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September 16, 2019
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Planning Your Meta Game

by Peter Lynch on 09/04/17 02:39:00 pm

The following blog post, unless otherwise noted, was written by a member of Gamasutra’s community.
The thoughts and opinions expressed are those of the writer and not Gamasutra or its parent company.

 

So what is a meta game and why is it so important for free to play games? From searching online, you will see there is not one definitive definition for a meta game. From our perspective at Fierce Fun, a meta game is a superset of game features that are not directly related to the core game mechanism. In essence, it is the actions that a player needs to do, to keep playing your game for free. So it might be a daily login reward, a set of quests, a gacha system or some other feature concerning resources. For free to play games, it is vital to keep players engaged. So the game does that… well partly. To the continue to play the game (for free), a player needs resources. These might be for buying new equipment or content or for just staying alive and maintaining health. The meta game allows a player to acquire those resources, sometimes by just playing the game. Even for relatively straightforward meta games, they still need to be designed. They can’t be ‘bolted’ on afterwards, a mistake developers make. Meta games make the design of free to play games increasingly complex and time consuming. You can see why this is an issue for solo game developers.

If you are designing a free to play, our advice is to first acknowledge it. Many developers design a game and leave the payment stuff until the end. Unfortunately, you probably won’t make any money this way. Free to play is a bit of a misnomer as players are effectively paying you with their time. In our time poor, multi-device, multi-platform lives, you gotsta to pay for them player eyeballs somehow! That is where your meta game kicks in.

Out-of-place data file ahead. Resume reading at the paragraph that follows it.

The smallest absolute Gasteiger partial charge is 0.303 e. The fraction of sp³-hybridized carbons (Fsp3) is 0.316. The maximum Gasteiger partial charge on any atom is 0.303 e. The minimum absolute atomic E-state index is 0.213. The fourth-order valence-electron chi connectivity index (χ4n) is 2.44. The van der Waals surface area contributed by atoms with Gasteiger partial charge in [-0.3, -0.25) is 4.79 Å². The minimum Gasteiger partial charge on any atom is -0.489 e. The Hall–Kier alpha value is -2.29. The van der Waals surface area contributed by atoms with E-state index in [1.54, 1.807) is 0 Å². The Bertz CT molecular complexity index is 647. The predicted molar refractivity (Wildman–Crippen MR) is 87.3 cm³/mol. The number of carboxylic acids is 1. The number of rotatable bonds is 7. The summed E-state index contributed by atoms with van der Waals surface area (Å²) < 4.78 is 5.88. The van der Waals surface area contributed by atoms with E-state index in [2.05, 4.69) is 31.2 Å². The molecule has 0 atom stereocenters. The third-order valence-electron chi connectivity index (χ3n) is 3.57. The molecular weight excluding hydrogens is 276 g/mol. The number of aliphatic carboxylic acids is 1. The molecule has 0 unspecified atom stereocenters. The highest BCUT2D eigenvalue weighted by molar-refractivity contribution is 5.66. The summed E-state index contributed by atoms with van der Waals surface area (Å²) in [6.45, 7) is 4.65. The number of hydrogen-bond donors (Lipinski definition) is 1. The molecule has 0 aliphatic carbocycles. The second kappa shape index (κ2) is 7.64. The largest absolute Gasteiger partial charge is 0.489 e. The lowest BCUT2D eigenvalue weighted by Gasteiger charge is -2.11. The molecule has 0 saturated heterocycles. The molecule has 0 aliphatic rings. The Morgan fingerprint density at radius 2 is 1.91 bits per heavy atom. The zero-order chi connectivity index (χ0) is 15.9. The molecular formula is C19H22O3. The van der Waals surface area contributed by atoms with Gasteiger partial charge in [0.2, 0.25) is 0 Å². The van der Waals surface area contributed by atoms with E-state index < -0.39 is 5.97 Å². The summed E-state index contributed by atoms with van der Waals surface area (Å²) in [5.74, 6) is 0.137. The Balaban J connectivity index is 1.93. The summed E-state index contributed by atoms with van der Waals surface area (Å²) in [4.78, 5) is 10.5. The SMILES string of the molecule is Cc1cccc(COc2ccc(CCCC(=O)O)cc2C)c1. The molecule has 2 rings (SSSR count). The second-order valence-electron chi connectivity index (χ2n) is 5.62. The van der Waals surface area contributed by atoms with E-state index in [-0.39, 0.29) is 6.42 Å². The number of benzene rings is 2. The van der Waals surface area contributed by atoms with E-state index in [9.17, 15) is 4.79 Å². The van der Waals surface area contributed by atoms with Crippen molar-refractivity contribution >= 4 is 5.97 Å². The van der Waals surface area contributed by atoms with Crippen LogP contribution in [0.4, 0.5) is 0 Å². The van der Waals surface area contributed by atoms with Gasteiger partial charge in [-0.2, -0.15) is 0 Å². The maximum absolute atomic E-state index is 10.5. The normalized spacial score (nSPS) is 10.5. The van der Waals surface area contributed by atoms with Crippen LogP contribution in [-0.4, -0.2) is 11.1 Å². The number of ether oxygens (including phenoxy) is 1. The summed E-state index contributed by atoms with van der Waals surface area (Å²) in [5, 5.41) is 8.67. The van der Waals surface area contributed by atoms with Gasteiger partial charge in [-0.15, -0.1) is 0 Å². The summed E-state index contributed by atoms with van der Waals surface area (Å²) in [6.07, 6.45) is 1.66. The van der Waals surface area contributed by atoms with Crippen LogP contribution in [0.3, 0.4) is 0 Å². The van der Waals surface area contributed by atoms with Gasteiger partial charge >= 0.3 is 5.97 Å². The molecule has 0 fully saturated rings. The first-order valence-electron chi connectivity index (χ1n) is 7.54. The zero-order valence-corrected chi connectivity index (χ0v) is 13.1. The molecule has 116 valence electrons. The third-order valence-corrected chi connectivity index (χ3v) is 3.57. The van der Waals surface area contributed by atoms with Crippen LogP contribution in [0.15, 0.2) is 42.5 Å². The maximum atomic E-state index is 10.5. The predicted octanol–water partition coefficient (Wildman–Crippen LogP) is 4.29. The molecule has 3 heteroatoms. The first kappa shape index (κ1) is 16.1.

Our second piece of advice is to start the meta game design as early as possible. It has a major bearing on your game’s pacing and difficulty progression curve. Without a basic meta game framework and currency/resource system in place, you won’t be able to properly expand your game mechanic into a coherent set of levels.

Thirdly, study good examples of meta games…. no point reinventing the wheel.. or game loop in our case. Currently the masters of meta are Supercell. What makes them so super? Obviously good game design but large players number and effective analytics really helps. Also they have learnt how to successfully adapt the Japanese ‘gacha’ mechanic for western players. Others are doing this but Supercell are probably the best as seamlessly adding it to their games.

The meta loop from our upcoming game Mindframe Arena

And lastly, another acknowledgment is needed. Mobile games are fundamentally different from most PC and console games. The players, the mechanics, the attention span, the business model, the UI, the backend services, the frequency of updates…..  I could go. Mobile games are easier to develop than PC/console however they are not necessarily easier to design. If you are going to make a mobile game and you are not a mobile gamer, think twice about it… or get a ‘real’ mobile gamer on board.

Free to play has now moved beyond mobile and Web gaming. You may not like it but huge number of players are used to it. So if you are in this space, embrace the meta!


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